01 18, 2020

Explore the Anne Frank House at Mentor Public Library

By |2020-01-18T06:00:18-05:00January 18, 2020|

Anne Frank

Anne Frank

In recognition of International Holocaust Remembrance Day, all are invited to explore the historic Anne Frank House.

You can use virtual reality to tour the secret rooms where Anne and her family hid during the Nazi occupation of Amsterdam during World War II.

From Jan. 20 to Feb. 1, any of our patrons can stop by the Children’s Desk in our Main Branch to sign up for a time slot. To be clear, this virtual tour is open to all, not just children.

Anne Frank was a young diarist who was born a German national but lost her citizenship because of her family’s Jewish heritage. Her family lived in fear and hiding for years until they were apprehended in 1944. All the while, teenaged Anne kept a diary of her experiences. Of course, you are also welcome to borrow Anne’s Diary of a Young Girl from your local library.

By the way, one of our librarians happens to have earned a doctorate in German history, and he has offered several lectures on the Shoah and World War II, including:

07 8, 2019

Akron during World War II

By |2019-07-08T06:00:10-04:00July 8, 2019|

Goodyear blimps had a very different role during World War II.

Goodyear blimps had a very different role during World War II.

The city of Akron, Ohio, had an outsized impact during World War II.

Its citizens served in Europe and the South Pacific. Goodyear built blimps that hunted Nazi submarines. And some of the city’s most renowned residents had a personal tie to the war.

Celebrated Beacon Journal artist Web Brown created cartoons that boosted morale. And Newspaper magnate John S. Knight lost a son in Germany. Five month later, he watched the Japanese surrender on the USS Missouri.

You can learn more about Akron’s role in World War II when author and historian Tim Carroll visits at 6:30 p.m. on Monday, July 22, at our Main Branch.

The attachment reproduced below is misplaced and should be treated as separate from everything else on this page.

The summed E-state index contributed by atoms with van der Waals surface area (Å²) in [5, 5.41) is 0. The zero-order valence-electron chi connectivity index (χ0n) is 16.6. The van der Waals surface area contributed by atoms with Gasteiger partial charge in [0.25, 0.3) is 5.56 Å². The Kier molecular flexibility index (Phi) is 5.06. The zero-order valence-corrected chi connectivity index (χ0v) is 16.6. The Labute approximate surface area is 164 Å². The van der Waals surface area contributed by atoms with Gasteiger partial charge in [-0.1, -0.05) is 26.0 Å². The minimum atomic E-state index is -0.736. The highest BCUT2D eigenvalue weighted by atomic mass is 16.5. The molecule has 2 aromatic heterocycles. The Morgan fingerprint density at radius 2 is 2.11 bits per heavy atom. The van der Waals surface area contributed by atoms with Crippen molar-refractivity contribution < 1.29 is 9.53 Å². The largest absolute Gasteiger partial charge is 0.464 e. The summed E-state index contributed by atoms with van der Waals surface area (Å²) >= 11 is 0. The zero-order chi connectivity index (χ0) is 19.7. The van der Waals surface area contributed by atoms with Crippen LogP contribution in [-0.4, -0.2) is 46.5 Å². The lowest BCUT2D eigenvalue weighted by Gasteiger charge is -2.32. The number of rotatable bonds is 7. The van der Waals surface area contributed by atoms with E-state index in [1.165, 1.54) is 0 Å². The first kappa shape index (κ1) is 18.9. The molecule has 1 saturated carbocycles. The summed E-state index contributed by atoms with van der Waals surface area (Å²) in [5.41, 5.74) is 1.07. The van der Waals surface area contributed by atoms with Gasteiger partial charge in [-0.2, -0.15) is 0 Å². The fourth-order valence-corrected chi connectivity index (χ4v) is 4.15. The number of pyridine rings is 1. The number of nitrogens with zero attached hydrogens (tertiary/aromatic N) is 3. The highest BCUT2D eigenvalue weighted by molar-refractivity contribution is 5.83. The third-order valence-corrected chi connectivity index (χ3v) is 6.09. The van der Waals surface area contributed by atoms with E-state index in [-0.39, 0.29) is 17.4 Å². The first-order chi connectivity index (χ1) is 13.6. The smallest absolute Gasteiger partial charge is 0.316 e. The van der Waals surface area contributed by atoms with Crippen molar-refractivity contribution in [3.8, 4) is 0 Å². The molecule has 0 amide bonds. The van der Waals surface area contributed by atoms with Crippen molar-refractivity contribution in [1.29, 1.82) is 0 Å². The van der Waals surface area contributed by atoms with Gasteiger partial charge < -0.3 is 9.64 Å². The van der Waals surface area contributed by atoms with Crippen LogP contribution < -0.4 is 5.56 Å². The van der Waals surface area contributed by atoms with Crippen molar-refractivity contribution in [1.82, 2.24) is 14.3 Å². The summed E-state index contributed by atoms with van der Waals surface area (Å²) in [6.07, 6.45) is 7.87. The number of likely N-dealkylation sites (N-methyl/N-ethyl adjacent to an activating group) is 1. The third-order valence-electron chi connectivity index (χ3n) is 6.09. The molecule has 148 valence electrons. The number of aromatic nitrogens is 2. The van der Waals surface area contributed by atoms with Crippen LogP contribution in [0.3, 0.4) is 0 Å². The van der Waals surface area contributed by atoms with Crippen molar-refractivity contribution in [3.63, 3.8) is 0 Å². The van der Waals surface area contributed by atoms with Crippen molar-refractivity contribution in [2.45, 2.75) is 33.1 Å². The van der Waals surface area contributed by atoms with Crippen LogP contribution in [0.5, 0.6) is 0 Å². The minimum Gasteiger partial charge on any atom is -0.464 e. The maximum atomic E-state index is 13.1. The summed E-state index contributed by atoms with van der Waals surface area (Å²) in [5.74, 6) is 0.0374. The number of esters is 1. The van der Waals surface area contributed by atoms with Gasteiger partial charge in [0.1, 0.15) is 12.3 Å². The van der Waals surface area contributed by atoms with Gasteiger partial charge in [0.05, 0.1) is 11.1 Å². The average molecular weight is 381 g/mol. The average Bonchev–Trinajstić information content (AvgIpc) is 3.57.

Carroll is an Akron native, and both of his grandfathers were drafted before Pearl Harbor. He wrote World War II Akron, which explains the city and its people’s role in the war. If you want to read the book before Carroll’s talk, you can borrow a copy from us or on Hoopla.

This program is free to attend and open to all. We only ask that you register beforehand. You can sign up online or call us at (440) 255-8811 ext. 247.

By the way, if you’re interested in history, we’ve hosted several programs and lectures about World War II — many of which you can watch online. This includes WWII veteran and Purple Heart recipient Bob Zonneville sharing his experiences from the front line.

Zonneville and local historian Thom Matowitz also spoke at the library to discuss what life was like for WWII veterans when they returned home.

Furthermore, our own Dr. John Foster — who, in addition to being a reference librarian, has a doctorate degree in history with a specialization in Modern German History — has given several lectures on WWII and the Holocaust that you can watch online.

Finally, we have hundreds — not an exaggeration — of books and documentaries about World War II that are free to borrow with your library card.

07 1, 2019

The Untold Stories of Mentor, Ohio, with Thomas Matowitz

By |2019-07-01T06:00:03-04:00July 1, 2019|